With so much technology available to every type of business, we all know that linking them together through integration is vitally important. When different solutions communicate and are synchronized with each other, getting work done becomes easier, more efficient and much less stressful.
From a workplace perspective, there are a multitude of workspace technologies and APIs that can all be inter-connected: workspace booking software, video conferencing software, calendar and email applications like Microsoft Outlook, visitor management and wayfinding, analytics tooling and much more. It all sounds complex at face value, but the benefits of pursuing integration of these solutions is well worth it, especially in the new era of flexible work.
In this article, we’ll look at two hypothetical realities: one where the opportunities of workspace technology integration are overlooked, and one where they are taken as far as possible in the pursuit of a smart, connected, flexible work environment.
What happens if you don’t integrate?
If you adopt lots of different technologies for running flexible workplaces, and leave them as a series of stand-alone solutions, they will still do the jobs they need to do. The problem is that a number of inefficiencies and headwinds will quickly hold your day-to-day operations back:
- Data replication: in order to keep everything up to date, information entered manually into one solution must then be entered again into others. For example, if a booking is made for a meeting room within a workspace booking solution, the same booking information must be entered into the organizer’s Outlook calendar with the relevant room details and times.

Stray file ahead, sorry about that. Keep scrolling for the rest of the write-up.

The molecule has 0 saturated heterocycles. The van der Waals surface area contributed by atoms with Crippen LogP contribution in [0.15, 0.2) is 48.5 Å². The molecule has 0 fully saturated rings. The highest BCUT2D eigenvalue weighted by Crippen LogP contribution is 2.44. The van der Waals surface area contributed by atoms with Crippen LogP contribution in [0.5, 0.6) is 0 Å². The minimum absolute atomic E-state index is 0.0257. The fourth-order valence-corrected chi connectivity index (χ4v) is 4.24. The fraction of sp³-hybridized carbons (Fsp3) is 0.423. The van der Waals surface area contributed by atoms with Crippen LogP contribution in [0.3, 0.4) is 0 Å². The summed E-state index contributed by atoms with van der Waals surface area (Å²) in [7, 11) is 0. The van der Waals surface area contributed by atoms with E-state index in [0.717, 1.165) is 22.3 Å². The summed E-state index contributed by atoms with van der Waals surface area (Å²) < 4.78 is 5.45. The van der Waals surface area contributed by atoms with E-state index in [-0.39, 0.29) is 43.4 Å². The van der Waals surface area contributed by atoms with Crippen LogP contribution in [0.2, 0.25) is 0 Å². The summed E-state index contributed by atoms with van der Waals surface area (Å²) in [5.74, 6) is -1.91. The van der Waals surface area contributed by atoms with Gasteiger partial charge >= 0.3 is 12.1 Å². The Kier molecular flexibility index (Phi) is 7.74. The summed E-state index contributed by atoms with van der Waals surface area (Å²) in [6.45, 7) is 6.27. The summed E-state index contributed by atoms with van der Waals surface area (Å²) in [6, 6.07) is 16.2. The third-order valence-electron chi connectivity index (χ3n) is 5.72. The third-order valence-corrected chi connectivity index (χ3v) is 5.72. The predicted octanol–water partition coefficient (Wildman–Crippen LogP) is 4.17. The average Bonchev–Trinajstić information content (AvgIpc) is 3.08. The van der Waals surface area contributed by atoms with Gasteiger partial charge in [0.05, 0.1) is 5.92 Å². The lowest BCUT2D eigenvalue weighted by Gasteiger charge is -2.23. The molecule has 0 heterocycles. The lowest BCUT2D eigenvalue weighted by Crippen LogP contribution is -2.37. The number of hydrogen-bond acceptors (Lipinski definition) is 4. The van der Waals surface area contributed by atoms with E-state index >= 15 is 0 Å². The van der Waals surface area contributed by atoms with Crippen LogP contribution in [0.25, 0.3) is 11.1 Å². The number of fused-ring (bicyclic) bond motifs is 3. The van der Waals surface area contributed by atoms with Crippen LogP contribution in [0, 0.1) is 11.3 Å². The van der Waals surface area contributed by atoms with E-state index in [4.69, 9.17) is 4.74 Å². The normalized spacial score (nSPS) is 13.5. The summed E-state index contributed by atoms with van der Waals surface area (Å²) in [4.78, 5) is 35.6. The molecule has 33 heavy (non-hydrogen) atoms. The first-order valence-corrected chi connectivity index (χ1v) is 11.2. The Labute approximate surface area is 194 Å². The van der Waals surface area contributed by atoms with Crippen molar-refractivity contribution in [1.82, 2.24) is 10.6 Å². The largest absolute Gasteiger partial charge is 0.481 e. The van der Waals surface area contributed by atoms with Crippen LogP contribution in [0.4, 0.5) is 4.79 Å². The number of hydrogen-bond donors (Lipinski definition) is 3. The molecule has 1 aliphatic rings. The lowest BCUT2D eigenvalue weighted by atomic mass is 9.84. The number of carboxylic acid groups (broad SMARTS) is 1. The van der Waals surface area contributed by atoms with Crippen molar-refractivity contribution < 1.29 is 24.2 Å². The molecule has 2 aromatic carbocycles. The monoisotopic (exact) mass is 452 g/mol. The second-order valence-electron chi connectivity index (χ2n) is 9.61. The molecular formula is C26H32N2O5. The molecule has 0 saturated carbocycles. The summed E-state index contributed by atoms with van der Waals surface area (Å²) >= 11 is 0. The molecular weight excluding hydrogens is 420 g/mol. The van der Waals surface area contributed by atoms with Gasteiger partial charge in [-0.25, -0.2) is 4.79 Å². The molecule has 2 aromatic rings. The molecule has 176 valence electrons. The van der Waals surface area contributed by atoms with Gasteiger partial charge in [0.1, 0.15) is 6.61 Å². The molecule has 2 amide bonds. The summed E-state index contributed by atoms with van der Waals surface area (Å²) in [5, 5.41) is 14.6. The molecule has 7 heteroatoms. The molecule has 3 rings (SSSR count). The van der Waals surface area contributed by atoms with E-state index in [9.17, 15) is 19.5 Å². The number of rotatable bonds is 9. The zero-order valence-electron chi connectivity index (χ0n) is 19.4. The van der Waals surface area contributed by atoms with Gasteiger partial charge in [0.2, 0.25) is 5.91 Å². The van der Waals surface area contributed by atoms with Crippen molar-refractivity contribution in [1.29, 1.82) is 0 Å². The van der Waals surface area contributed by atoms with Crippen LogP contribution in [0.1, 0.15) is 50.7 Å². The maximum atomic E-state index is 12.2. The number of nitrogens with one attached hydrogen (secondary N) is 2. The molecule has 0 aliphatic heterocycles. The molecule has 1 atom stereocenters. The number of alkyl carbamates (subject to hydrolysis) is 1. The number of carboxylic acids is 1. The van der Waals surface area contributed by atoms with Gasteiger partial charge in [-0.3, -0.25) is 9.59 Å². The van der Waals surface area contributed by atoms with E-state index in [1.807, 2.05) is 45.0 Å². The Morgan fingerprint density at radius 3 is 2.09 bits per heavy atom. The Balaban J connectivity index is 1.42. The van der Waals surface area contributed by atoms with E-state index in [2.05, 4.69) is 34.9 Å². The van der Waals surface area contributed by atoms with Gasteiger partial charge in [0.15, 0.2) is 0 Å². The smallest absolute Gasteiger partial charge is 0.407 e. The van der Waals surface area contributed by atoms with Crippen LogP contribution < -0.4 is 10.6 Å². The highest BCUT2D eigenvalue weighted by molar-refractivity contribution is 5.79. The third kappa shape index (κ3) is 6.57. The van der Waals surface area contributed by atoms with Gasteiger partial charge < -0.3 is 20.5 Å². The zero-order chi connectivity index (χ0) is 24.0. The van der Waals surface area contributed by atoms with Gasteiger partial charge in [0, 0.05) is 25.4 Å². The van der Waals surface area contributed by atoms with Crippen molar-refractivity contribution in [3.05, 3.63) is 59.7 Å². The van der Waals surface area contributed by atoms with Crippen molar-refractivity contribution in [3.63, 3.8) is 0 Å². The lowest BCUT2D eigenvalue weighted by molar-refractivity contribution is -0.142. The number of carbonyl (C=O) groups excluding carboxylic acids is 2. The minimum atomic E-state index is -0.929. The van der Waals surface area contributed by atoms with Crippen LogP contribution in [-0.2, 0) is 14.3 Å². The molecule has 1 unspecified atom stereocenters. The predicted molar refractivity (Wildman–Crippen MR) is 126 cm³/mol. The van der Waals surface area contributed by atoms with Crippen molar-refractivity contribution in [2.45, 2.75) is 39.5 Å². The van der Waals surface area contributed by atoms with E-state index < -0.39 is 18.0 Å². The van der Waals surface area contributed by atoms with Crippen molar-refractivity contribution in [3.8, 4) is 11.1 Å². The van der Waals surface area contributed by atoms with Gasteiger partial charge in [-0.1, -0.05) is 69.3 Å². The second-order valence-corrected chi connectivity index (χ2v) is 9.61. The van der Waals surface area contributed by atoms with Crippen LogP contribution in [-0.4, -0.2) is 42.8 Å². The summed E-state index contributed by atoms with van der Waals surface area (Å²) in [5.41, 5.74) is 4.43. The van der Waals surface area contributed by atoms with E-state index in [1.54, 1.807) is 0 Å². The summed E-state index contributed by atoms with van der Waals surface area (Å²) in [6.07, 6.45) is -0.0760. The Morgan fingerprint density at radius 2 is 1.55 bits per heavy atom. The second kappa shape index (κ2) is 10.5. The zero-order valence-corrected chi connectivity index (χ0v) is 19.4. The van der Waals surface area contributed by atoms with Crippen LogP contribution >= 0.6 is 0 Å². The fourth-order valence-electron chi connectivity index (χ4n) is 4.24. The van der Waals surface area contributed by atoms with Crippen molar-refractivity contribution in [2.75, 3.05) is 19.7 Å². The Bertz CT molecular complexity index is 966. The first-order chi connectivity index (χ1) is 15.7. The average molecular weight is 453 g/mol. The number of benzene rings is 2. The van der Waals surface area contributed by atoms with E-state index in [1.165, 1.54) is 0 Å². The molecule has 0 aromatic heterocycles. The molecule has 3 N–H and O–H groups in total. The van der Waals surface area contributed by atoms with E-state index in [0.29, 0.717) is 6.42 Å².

- Data inconsistency: connected to the previous point, human error or a lack of time can quickly lead to inconsistencies and inaccuracies, especially when things like meeting room bookings are changed and need updating. This can lead to problems when other attendees aren’t updated, and end up arriving at a meeting in the wrong place or at the wrong time.
- In accessibility of information: with data so spread out and siloed in different solutions, it’s much harder to ensure that everyone who needs access to information can always get access to it. The time and effort that they have to spend getting that information from other employees or other sources can quickly slow day-to-day operations down.
- Lack of insight: without the ability to put data from multiple sources into context, employers can’t gain a true understanding of how workspaces are used, and how to make changes to meet demand. This means they have to rely on an element of guesswork when making decisions, and are more likely to get those crucial decisions wrong.
What happens when you integrate fully?
By joining all the dots of your workspace technologies, the potential of your data is fully maximized, and both employer and employee alike will find that the ins and outs of flexible working suddenly become much easier:
- Synchronized data: plans made in one solution (such as a workspace booking) automatically appear – and are updated if changed – in other relevant solutions. This works both ways: for example, workspace bookings can be made through a Microsoft Outlook calendar and the information is immediately fed into the workspace management solution, saving the employee time and ensuring data consistency.
- Better data access: bringing all these solutions together makes it far easier for all employees to access important data, including on who is working where, when and with whom. This is especially vital under a flexible working model, where different employees are working in different places from one day to the next.
- Data-driven decisions: data from multiple sources can be fed into analytics tools, not only to spot patterns and insights within workspace usage, but more importantly to put them into context against other variables and circumstances. These are the insights that employers can rely upon to get workspace and real estate decisions right for the future needs of the business.
- Smart building development: creating a wider ecosystem of connected solutions makes it viable for businesses to pursue the creation of smart buildings, where all these technologies and all the data they produce combine with the Internet of Things to perfect employee experiences. At a time when some employees need compelling reasons to work from the office, this can make a real difference.